On 5 April 2019, ALDI served its Amended First Set of Interrogatories and Amended First set of Requests for Production of Documents on Lidl. Disc. Reqs. (D.E. 56-1). Lidl served responses to ALDI's discovery requests on 19 April 2019. Lidl Disc. Resps. (D.E. 56-2). ALDI filed its initial motion to compel on 26 April 2019 seeking to compel Lidl to supplement its responses to four document requests. As indicated, Lidl filed a response in opposition. In its supplemental emergency motion, filed 8 May 2019, ALDI has limited its request for relief to just one document request, no. 2. At a telephone status conference on 8 May 2019 (see D.E. 76), the court confirmed that Lidl was not going to respond separately to ALDI's emergency motion, but would rely on the arguments set forth in its response to the initial motion to compel.

         II. APPLICABLE LEGAL PRINCIPLES

         The Federal Rules of Civil Procedure enable parties to obtain information by serving requests for discovery on each other, including requests for production of documents. See generally Fed. R. Civ. P. 26-37. Rule 26 provides for a broad scope of discovery:

Parties may obtain discovery regarding any nonprivileged matter that is relevant to any party's claim or defense and proportional to the needs of the case, considering the importance of the issues at stake in the action, the amount in controversy, the parties' relative access to relevant information, the parties' resources, the importance of the discovery in resolving the issues, and whether the burden or expense of the proposed discovery outweighs its likely benefit. Information within this scope of discovery need not be admissible in evidence to be discoverable.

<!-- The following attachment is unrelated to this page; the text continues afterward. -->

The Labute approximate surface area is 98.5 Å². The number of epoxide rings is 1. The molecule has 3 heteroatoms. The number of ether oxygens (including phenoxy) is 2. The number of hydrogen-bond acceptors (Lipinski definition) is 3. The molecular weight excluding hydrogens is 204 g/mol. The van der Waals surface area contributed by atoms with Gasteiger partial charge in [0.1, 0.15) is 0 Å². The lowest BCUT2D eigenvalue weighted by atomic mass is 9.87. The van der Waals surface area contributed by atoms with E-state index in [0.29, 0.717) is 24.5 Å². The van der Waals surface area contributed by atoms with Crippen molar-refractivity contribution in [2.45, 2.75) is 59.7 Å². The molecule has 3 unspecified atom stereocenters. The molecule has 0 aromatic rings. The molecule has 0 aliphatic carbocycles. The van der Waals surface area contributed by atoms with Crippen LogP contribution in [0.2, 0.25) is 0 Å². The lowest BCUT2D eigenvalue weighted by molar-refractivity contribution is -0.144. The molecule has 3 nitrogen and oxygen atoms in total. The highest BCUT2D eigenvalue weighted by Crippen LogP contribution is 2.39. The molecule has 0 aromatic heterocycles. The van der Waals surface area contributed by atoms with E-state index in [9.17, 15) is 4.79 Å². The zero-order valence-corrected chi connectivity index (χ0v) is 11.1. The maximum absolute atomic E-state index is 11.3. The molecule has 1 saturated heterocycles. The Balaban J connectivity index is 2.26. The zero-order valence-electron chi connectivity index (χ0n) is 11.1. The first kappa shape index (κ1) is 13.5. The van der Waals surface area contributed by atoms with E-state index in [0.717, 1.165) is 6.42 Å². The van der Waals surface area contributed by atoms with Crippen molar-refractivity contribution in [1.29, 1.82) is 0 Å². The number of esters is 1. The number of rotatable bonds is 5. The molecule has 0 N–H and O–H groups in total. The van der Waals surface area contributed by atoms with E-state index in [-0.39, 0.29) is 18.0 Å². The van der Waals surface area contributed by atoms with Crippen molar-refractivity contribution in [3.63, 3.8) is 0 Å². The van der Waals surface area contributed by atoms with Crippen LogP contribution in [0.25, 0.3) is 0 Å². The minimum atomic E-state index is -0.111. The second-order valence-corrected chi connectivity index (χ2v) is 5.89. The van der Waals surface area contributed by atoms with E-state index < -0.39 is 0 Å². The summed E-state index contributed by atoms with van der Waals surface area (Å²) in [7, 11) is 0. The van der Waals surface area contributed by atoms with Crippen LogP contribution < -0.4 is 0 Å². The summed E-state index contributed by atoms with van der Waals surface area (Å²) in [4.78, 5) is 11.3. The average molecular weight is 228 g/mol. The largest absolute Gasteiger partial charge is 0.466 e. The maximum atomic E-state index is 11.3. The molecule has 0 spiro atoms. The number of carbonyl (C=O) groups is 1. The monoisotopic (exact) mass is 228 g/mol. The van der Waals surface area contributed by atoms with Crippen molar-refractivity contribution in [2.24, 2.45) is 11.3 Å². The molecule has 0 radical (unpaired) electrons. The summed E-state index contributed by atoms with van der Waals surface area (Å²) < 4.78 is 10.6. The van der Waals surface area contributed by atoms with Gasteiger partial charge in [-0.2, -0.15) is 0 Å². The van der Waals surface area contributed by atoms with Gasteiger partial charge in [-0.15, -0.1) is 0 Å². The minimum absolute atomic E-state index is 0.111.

Fed. R. Civ. P. 26(b)(1).

         The district court has broad discretion in determining relevance for discovery purposes. Seaside Farm, Inc. v. United States, 842 F.3d 853, 860 (4th Cir. 2016); Watson v. Low country Red Cross, 974 F.2d 482, 489 (4th Cir. 1992). The party resisting discovery bears the burden of establishing the legitimacy of its objections. Eramo v. Rolling Stone LLC, 314 F.R.D. 205, 209 (W.D. Va. 2016) ("[T]he party or person resisting discovery, not the party moving to compel discovery, bears the burden of persuasion." (quoting Kinetic Concepts, Inc. v. ConvaTecInc, 268 F.R.D. 226, 243 (M.D. N.C. 2010))); Brey Corp. v. LQMgmt, L.L.C., No. AW-1 l-cv-00718-AW, 2012 WL 3127023, at *4 (D. Md. 26 Jul. 2012) ("In order to limit the scope of discovery, the 'party resisting discovery bears the burden of showing why [the discovery requests] should not be granted.'" (quoting Clere v. GC Servs., L.P., No. 3:10-cv-00795, 2011 WL 2181176, at *2 (S.D. W.Va. 3 June 2011))).

         Rule 34 governs requests for production of documents. A party asserting an objection to a particular request "must specify the part [to which it objects] and permit ...